Society

U.S. Veteran Reportedly Allowed To Wear Marines Cap In Driver's License Photo

| by Karin Sun
Alex Morales's driver's license photoAlex Morales's driver's license photo

A California veteran reportedly insisted on wearing his U.S. Marine Corps hat in his new driver's license photo.

Alex Morales, a former U.S. Marine, insisted on keeping the hat on while taking a new photo for his driver's license at a Department of Motor Vehicles (DMV) agency in Bakersfield, California.

Morales went to the agency to renew his driver's license on Dec. 9, according to a message that his wife, Henrietta, posted on Facebook the same day.

The post explained that, while waiting his turn to have his picture taken, Morales noticed a group of men taking their photos with turbans on their heads.

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When DMV employees asked Morales to remove his hat, a black baseball cap with "USMC" printed in large red letters on the front, he refused twice.

When asked why he would not remove the cap, he pointed out that the other patrons were allowed to keep their turbans.

"Those other men didn't remove their head wear, I shouldn't either," he told DMV staff, according to the Facebook post.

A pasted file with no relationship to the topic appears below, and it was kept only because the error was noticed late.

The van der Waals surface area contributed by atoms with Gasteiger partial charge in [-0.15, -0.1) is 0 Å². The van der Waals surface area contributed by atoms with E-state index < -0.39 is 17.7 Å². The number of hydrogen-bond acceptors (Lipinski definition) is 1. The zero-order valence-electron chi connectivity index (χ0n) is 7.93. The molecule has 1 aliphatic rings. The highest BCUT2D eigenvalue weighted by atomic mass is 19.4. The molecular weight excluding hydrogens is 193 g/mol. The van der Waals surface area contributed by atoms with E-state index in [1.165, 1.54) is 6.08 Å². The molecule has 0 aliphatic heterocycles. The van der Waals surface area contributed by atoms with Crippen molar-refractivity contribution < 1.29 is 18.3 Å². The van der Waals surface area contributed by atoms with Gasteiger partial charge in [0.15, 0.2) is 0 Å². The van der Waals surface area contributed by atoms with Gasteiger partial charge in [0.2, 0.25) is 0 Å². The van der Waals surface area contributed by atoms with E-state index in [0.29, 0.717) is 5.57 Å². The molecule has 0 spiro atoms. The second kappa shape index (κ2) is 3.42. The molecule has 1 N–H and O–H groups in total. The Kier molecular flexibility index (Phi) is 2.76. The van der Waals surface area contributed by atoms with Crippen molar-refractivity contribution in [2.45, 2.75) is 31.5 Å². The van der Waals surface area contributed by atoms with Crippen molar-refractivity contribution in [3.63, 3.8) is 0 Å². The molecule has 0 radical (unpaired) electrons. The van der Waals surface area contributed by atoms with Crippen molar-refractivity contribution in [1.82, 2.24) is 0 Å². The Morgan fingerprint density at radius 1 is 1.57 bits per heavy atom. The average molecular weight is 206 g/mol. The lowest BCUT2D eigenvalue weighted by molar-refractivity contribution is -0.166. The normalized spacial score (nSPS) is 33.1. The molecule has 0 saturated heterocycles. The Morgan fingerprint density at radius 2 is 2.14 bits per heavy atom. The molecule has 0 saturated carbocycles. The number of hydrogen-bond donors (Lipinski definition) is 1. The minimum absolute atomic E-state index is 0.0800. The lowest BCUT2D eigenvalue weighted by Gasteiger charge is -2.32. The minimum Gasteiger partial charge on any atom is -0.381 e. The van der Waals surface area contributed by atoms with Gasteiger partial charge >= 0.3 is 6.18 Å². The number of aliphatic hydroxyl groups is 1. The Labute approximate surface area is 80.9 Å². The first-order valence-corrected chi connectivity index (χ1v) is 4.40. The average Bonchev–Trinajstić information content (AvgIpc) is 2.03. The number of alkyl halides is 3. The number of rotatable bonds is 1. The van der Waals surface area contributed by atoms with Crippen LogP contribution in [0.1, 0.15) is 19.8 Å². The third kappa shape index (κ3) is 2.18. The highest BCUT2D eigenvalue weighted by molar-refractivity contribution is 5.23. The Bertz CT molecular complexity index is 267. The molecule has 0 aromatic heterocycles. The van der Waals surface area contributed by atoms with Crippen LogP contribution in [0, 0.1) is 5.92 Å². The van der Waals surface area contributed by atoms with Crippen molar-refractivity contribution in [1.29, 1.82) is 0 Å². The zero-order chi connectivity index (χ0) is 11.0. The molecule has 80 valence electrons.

After he was told that the turbans were a religious exemption, Morales replied that his hat was also a religious accessory.

"Alex told the DMV person that what he had on was his attire and when he entered the Marines he declared an oath to the USA, and one nation under God, so that his oath was under God so just as good as his religion," the post noted.

The DMV workers called a supervisor in Sacramento to ask what should be done.

After an hour, Morales was told that he could keep his hat on for the photo. The DMV staff also told him that they would let him know if the department had issues with his photo later on so that he could appeal, which Morales said he would do.

Several employees reportedly clapped quietly for Morales as he exited the agency with his hat still on. 

Morales has since urged other veterans to follow his example. 

"Alex feels no one has more right to display their head gear then a Veteran or active service person," the post said.

The original Facebook message detailing the incident has been shared more than 139,000 times as of Dec. 28. Henrietta reposted the same message on Dec. 18, which has drawn over 314,000 shares in 10 days.

Posters writing in the comments section of the original post called the incident "awesome" and congratulated Morales for his decision not to remove the cap.

DMV spokesman Jamie Garza told the Bakersfield Californian that Morales was granted an exemption under the "normal appearance" rule.

Garza explained that although hats, glasses and other accessories that obscure the face are normally not permitted in license photos, people who wear them on a daily basis may ask for an exemption.

Articles worn as part of a person's religious observance, such as head turbans, are also permitted, Garza said. 

Sources: Henrietta Alex Morales/Facebook (2) / Photo Credit: Henrietta Alex Morales/Facebook